LA Boot Camp For Teens Run By LAPD Officers Under Investigation After Video Emerges

Two Los Angeles Police Department (LAPD) officers are under investigation after a YouTube video emerged of officers yelling at and taunting teens at a boot camp for troubled youth.

In one shot, a female instructor belittled a female teen for not finishing exercises, the Contra Costa Times reports. "It's because she's a cheerleader," sneered the instructor. The story was first reported by the Daily News.

And while most of the kids in the video (above) appear to be pre-teens or teens, at least one child looks to be only about five or six years old.

The LAPD said that it did not know about the 12-week program, which was held at a Hollywood school, and that it is investigating both the class and conduct of the officers, KTLA reports.

The two officers who ran the boot camp, Ismael Gonzalez and Alex Nava, reportedly charged $200 for the 12 weeks, which is twice as much as the LAPD's teen boot camp charges for the same length.

Jorja Leap, a social welfare professor at the UCLA Luskin School of Public Affairs, told the Contra Costa Times she believes there is "borderline psychological abuse" in the video. "The question to ask: What if this was happening on a LAUSD [Los Angeles Unified School District] campus?" she said. "What if this was a coach? What would your reaction be?"

But Gonzales defended the program, which includes counseling for parents, saying, "The program is positive not only for our kids, but for the parents. It gives them a bond."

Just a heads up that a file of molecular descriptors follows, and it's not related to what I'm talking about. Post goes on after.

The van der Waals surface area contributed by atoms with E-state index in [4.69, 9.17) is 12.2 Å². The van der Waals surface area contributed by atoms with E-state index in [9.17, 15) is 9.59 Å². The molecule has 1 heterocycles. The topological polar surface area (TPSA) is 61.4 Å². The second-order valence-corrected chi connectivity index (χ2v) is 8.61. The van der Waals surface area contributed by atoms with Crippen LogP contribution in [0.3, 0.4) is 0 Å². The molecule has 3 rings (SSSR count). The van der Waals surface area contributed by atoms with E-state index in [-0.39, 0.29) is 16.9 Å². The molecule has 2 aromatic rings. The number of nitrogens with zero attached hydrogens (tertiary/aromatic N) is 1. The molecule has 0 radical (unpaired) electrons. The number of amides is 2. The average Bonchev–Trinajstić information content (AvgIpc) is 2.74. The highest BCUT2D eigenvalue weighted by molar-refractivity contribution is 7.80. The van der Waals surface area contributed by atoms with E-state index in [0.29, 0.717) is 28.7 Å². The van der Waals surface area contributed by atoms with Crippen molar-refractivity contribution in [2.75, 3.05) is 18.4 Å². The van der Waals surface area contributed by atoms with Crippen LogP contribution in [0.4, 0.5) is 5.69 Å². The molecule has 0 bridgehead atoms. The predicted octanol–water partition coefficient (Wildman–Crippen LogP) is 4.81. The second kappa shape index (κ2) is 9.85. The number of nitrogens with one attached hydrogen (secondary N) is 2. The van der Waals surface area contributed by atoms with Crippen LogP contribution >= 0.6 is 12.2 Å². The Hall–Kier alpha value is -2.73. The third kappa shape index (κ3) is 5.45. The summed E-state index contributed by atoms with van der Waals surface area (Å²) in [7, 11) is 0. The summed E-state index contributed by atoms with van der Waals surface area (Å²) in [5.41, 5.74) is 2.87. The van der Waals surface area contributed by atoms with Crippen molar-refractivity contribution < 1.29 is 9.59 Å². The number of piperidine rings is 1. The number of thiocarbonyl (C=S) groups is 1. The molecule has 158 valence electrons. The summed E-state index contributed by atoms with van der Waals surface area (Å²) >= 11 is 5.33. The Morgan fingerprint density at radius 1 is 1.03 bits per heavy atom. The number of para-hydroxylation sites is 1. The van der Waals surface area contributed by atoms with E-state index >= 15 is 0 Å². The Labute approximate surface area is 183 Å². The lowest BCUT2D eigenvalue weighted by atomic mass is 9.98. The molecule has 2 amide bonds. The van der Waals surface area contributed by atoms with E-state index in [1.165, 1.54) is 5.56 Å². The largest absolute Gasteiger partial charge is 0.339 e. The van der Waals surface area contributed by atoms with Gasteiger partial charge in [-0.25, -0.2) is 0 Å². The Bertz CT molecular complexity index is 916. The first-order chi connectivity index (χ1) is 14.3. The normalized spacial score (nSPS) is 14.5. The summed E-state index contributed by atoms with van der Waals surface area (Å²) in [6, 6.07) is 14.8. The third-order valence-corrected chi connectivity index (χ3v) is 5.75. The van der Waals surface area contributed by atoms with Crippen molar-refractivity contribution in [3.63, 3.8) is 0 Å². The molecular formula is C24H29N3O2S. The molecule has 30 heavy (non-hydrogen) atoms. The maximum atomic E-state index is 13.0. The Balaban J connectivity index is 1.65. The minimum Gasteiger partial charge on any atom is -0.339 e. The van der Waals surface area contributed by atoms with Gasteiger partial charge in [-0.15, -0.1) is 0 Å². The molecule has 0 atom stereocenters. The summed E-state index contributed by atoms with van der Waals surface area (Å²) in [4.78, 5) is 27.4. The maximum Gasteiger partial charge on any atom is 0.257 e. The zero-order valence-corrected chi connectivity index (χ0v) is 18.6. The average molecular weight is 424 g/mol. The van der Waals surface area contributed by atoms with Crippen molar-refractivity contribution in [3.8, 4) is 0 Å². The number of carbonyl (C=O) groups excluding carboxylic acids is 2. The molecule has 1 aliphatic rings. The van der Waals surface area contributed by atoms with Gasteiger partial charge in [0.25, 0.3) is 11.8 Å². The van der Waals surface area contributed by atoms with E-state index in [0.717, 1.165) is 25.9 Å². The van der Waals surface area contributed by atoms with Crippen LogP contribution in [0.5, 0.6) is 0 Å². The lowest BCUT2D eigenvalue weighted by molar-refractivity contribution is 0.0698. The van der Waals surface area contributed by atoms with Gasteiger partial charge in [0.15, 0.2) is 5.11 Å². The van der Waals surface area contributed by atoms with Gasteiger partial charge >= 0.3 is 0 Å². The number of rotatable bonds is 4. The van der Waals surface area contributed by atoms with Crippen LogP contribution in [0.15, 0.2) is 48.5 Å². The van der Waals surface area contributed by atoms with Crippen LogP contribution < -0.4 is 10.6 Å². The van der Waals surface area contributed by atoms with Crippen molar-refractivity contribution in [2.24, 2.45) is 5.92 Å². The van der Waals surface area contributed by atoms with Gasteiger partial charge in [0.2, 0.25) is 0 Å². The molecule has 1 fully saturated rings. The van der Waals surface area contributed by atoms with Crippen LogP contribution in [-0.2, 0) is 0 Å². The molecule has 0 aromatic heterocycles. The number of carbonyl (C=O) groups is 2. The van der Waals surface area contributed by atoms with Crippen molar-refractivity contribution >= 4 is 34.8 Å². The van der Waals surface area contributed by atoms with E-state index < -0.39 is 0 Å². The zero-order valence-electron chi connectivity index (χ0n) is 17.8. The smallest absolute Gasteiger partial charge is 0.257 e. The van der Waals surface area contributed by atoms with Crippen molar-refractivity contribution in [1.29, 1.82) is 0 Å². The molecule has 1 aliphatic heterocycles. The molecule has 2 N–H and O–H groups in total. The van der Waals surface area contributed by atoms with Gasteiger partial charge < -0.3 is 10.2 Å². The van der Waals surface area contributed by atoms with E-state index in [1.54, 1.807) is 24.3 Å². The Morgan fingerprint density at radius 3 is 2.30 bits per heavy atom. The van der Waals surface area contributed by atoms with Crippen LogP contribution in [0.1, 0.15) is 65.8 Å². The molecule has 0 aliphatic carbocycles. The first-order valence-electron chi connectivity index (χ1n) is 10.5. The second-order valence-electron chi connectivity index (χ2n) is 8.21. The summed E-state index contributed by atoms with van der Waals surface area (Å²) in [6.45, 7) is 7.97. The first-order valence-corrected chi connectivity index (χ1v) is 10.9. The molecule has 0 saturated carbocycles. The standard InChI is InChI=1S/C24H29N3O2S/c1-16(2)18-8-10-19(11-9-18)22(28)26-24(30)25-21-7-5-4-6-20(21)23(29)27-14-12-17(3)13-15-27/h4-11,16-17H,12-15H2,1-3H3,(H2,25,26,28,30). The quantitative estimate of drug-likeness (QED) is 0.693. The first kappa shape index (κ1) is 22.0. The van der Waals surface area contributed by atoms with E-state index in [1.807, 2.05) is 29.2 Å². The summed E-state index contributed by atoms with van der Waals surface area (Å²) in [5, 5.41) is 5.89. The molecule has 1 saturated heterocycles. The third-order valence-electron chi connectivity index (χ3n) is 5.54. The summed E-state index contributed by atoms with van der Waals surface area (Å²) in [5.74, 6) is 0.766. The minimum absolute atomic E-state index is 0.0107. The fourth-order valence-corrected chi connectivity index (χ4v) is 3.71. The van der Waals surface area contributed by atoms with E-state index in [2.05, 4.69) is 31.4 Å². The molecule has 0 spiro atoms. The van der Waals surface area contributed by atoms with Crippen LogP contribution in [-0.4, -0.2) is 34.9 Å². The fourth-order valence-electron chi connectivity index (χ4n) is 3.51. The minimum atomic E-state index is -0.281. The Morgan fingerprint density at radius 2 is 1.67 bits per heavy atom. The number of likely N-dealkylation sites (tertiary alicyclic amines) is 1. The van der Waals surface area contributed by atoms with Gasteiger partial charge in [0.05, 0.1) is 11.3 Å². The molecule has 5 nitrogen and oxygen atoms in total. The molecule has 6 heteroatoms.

He said his program was modeled after the LAPD's boot camp, called Juvenile Impact Program, which also uses harsh military tactics. In a video of the Juvenille Impact Program, an officer yells at a young boy complaining of stomach pains, the Daily News reports. "You want to throw up? Stop lagging!," the officer shouted.

"I couldn't look," Sonja Serna, whose 12-year son was in the LAPD program, told the paper about the video. "My husband told me not to."

However, while others have criticized the military-style tactics for being ineffective and making teens numb to yelling, Serna praised the program for improving kids' grades and behavior.

This is not the first Southern California boot camp to be plagued with controversy. Last year a teen boot camp in Pasadena came under fire when a disturbing video emerged of instructors screaming at a young boy as he was forced to hold a heavy car tire. The boy was brought to his knees as he cried and was terrorized by four adults. Separately, the operator of the camp, Kelvin "Sgt. Mac" McFarland, was charged in March with sexual penetration by a foreign object, forcible rape and oral copulation of two 14-year-old girls.



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